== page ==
#1
ok i was on youtube and i came across a blues scale map and backting track and i was told all i have do is play any note in that key over that backing track and it will sound good so was just thinking to give a advice to a beginner like me what is the easist key a scale to solo in and can i have a backing track plz am pretty sure its a the E minor pentatonic
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#2
Any note in the scale of they key you're playing in will fit, but not necessarily sound good. Your phrasing is what really matters. There isn't a certain key or scale that's easier than another; that's all up to personal preference. If you have a backing track in E minor then play notes from the E minor scale. From there you really have to just follow your ear. It takes practice.
#3
basically that is how easy it is.. It is offcourse as difficult as you are willing to make it. But as longe as you stay in key(within the scale of whatever key the song is in) it wont sound horrible. So for example if your playing along a few chords in A minor then you want to use the intervalls 1 2 3b 4 5 6b 7b or the notes A B C D E F G. Also something i find very usefull is that you can make a chord/triad or dubbel stop out of any of these notes/intervals and it will be within that key(preferably with the root note fifth or third in it).

P.S the root(A) third(C) and fifht(E) are always good notes to sit on when improvising.

This post may be allover the place but its late, im tierd and i dont care ;P

//edit: of yeah and check out melodic control by Marty Friedman. Id post a link but it might be against the rules just google.
Last edited by tomten51 at Jan 9, 2009,
#4
Quote by Dhmking
ok i was on youtube and i came across a blues scale map and backting track and i was told all i have do is play any note in that key over that backing track and it will sound good


No, that's not true. It's not true at all really.

However, it's arguably true that using the blues scale over some progressions might be
the easiest in terms of getting your feet wet with improvisation. That is to say, with
the least understanding of music (theory), it may be the quickest to start sounding
decent. You still have to earn some skill at it. Just "playing any note" isn't going to
sound good under any circumstance (other than some occasional luck).
#5
That's a great start and it is that easy to get started. Mastering soloing is a dedication.

Remember, being musical is very very important. Without that, it will sound like your just blowing scales and arps over the chord progression.
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#6
Quote by Dhmking
ok i was on youtube and i came across a blues scale map and backting track and i was told all i have do is play any note in that key over that backing track and it will sound good so was just thinking to give a advice to a beginner like me what is the easist key a scale to solo in and can i have a backing track plz am pretty sure its a the E minor pentatonic


Not really - that's like saying "I came across this thing called the alphabet and I was told that I can use any of those letters in the English language so can i just use any of those letters and write a book?"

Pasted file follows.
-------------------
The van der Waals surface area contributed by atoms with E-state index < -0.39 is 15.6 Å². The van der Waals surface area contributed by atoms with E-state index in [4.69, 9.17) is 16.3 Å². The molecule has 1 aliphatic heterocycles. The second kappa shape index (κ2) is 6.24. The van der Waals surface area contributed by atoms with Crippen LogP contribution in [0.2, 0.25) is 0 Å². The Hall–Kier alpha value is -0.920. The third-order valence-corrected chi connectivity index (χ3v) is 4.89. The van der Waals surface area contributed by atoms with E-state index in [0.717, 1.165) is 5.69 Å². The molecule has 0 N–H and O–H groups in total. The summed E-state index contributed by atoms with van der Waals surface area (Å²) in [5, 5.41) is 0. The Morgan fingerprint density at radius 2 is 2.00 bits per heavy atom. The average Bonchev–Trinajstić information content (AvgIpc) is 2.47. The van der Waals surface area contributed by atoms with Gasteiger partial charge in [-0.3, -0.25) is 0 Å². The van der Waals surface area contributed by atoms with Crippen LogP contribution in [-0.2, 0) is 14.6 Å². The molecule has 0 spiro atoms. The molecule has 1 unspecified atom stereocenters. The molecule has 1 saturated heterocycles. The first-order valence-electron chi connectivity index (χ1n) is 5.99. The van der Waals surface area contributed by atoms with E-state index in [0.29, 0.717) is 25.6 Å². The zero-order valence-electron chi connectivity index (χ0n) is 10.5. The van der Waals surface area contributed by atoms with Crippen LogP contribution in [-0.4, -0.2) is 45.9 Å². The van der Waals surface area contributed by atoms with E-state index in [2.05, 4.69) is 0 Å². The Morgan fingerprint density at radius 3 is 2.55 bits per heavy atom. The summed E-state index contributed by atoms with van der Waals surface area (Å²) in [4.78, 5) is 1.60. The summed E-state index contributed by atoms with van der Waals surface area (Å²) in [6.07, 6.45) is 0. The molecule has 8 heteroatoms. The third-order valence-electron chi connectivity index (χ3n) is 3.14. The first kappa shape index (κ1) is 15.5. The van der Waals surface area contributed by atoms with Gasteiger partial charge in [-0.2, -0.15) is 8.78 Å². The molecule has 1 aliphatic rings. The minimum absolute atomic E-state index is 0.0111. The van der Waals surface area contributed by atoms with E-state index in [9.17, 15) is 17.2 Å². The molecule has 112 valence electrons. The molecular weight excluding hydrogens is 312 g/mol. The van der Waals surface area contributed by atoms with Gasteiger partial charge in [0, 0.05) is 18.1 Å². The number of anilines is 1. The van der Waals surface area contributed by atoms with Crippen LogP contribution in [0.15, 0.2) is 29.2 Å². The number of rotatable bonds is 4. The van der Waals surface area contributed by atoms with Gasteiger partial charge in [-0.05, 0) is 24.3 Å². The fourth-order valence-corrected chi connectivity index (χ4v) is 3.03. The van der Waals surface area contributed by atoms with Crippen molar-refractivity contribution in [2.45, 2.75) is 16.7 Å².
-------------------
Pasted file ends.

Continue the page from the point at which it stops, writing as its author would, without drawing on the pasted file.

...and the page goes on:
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#7
Improvising isn't hard or simple, cause it isn't a law of rules.

The only thing where you can say it's hard is Jazz, cause there are rules of following chords there. Even though these aren't strict rules, but if you don't keep to them (or show a true lack of understanding of chord tones) you won't "sound jazz".

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#8
Quote by xxdarrenxx
The only thing where you can say it's hard is Jazz, cause there are rules of following chords there. Even though these aren't strict rules, but if you don't keep to them (or show a true lack of understanding of chord tones) you won't "sound jazz".


Thats very true, but you can also just stick in the right pentatonic scale, wherein Blue Bossa you can play a C Minor/minor pentatonic scale, and in the second part you should play over the modes of Eb Dorian, or Eb minor pentatonic
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#9
It's not entirely true, however it's a great place to start. As you get better, you will start using full diatonic scales, develop your phrasing, use themes to give your solos structure etc.
#10
using any note in that key is not always going to sound good.
you need the right combinations of them, like licks.
im still learning improvising with looking at wich note i could use well after the other.
im pretty sure you would master improvising when you got that down.
#11
Quote by Dhmking
play any note in that key over that backing track and it will sound good so was just thinking to give a advice to a beginner like me what is the easist key a scale to solo in

To help you get an idea of what to do when improvising here's a little starter tab for you.

The E Minor Pentatonic Blues Scale.

--------------------------------12-15
---------------------------12-15
-------------------12-14-15
--------------12-14
------12-13-14
-12-15


The phrase.

---------------
---------------
-15-14-12-12-14
---------14------14
---------------
---------------


You know what the flat (b) 5 is right?
Last edited by mdc at Jan 10, 2009,